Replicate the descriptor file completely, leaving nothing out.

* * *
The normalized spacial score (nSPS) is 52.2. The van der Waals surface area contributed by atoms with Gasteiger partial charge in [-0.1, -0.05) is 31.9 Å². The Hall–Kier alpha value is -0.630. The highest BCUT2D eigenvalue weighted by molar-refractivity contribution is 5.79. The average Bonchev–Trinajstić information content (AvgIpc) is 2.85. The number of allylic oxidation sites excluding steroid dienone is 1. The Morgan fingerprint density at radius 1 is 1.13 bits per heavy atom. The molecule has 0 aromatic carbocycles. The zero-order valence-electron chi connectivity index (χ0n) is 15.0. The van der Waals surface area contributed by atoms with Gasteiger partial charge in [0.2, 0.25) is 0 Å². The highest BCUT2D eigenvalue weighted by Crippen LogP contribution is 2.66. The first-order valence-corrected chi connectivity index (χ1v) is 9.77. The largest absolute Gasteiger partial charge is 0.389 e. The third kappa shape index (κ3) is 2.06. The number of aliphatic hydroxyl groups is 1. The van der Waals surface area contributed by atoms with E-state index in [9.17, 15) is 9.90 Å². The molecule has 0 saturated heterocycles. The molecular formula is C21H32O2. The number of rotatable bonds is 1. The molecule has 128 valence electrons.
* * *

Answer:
The normalized spacial score (nSPS) is 52.2. The van der Waals surface area contributed by atoms with Gasteiger partial charge in [-0.1, -0.05) is 31.9 Å². The Hall–Kier alpha value is -0.630. The highest BCUT2D eigenvalue weighted by molar-refractivity contribution is 5.79. The average Bonchev–Trinajstić information content (AvgIpc) is 2.85. The number of allylic oxidation sites excluding steroid dienone is 1. The Morgan fingerprint density at radius 1 is 1.13 bits per heavy atom. The molecule has 0 aromatic carbocycles. The zero-order valence-electron chi connectivity index (χ0n) is 15.0. The van der Waals surface area contributed by atoms with Gasteiger partial charge in [0.2, 0.25) is 0 Å². The highest BCUT2D eigenvalue weighted by Crippen LogP contribution is 2.66. The first-order valence-corrected chi connectivity index (χ1v) is 9.77. The largest absolute Gasteiger partial charge is 0.389 e. The third kappa shape index (κ3) is 2.06. The number of aliphatic hydroxyl groups is 1. The van der Waals surface area contributed by atoms with E-state index in [9.17, 15) is 9.90 Å². The molecule has 0 saturated heterocycles. The molecular formula is C21H32O2. The number of rotatable bonds is 1. The molecule has 128 valence electrons.